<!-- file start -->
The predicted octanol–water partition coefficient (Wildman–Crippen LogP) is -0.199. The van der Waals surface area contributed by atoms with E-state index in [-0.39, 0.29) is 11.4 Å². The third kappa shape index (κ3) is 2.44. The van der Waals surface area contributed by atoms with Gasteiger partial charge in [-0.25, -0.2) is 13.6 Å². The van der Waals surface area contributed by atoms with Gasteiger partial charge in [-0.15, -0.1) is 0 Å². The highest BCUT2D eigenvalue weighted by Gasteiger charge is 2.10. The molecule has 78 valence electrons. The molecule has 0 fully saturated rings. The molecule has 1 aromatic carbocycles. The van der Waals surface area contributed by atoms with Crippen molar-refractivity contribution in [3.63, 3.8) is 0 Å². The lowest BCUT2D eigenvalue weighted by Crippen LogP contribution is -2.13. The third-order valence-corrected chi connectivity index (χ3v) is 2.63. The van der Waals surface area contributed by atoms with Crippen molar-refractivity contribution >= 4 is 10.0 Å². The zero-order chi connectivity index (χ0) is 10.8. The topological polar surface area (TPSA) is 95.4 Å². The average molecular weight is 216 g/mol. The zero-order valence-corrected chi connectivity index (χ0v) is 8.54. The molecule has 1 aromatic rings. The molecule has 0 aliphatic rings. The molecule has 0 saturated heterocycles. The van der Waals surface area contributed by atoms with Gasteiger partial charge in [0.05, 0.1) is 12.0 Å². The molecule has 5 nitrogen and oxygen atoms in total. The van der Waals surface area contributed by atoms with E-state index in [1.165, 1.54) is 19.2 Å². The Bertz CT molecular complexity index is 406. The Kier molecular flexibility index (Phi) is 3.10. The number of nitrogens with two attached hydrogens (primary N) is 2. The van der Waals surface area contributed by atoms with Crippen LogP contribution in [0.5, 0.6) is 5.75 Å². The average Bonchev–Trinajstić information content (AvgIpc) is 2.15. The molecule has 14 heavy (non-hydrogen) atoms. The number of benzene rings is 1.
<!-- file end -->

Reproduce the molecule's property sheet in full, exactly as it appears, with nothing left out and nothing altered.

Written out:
The predicted octanol–water partition coefficient (Wildman–Crippen LogP) is -0.199. The van der Waals surface area contributed by atoms with E-state index in [-0.39, 0.29) is 11.4 Å². The third kappa shape index (κ3) is 2.44. The van der Waals surface area contributed by atoms with Gasteiger partial charge in [-0.25, -0.2) is 13.6 Å². The van der Waals surface area contributed by atoms with Gasteiger partial charge in [-0.15, -0.1) is 0 Å². The highest BCUT2D eigenvalue weighted by Gasteiger charge is 2.10. The molecule has 78 valence electrons. The molecule has 0 fully saturated rings. The molecule has 1 aromatic carbocycles. The van der Waals surface area contributed by atoms with Crippen molar-refractivity contribution in [3.63, 3.8) is 0 Å². The lowest BCUT2D eigenvalue weighted by Crippen LogP contribution is -2.13. The third-order valence-corrected chi connectivity index (χ3v) is 2.63. The van der Waals surface area contributed by atoms with Crippen molar-refractivity contribution >= 4 is 10.0 Å². The zero-order chi connectivity index (χ0) is 10.8. The topological polar surface area (TPSA) is 95.4 Å². The average molecular weight is 216 g/mol. The zero-order valence-corrected chi connectivity index (χ0v) is 8.54. The molecule has 1 aromatic rings. The molecule has 0 aliphatic rings. The molecule has 0 saturated heterocycles. The van der Waals surface area contributed by atoms with Gasteiger partial charge in [0.05, 0.1) is 12.0 Å². The molecule has 5 nitrogen and oxygen atoms in total. The van der Waals surface area contributed by atoms with E-state index in [1.165, 1.54) is 19.2 Å². The Bertz CT molecular complexity index is 406. The Kier molecular flexibility index (Phi) is 3.10. The number of nitrogens with two attached hydrogens (primary N) is 2. The van der Waals surface area contributed by atoms with Crippen LogP contribution in [0.5, 0.6) is 5.75 Å². The average Bonchev–Trinajstić information content (AvgIpc) is 2.15. The molecule has 14 heavy (non-hydrogen) atoms. The number of benzene rings is 1.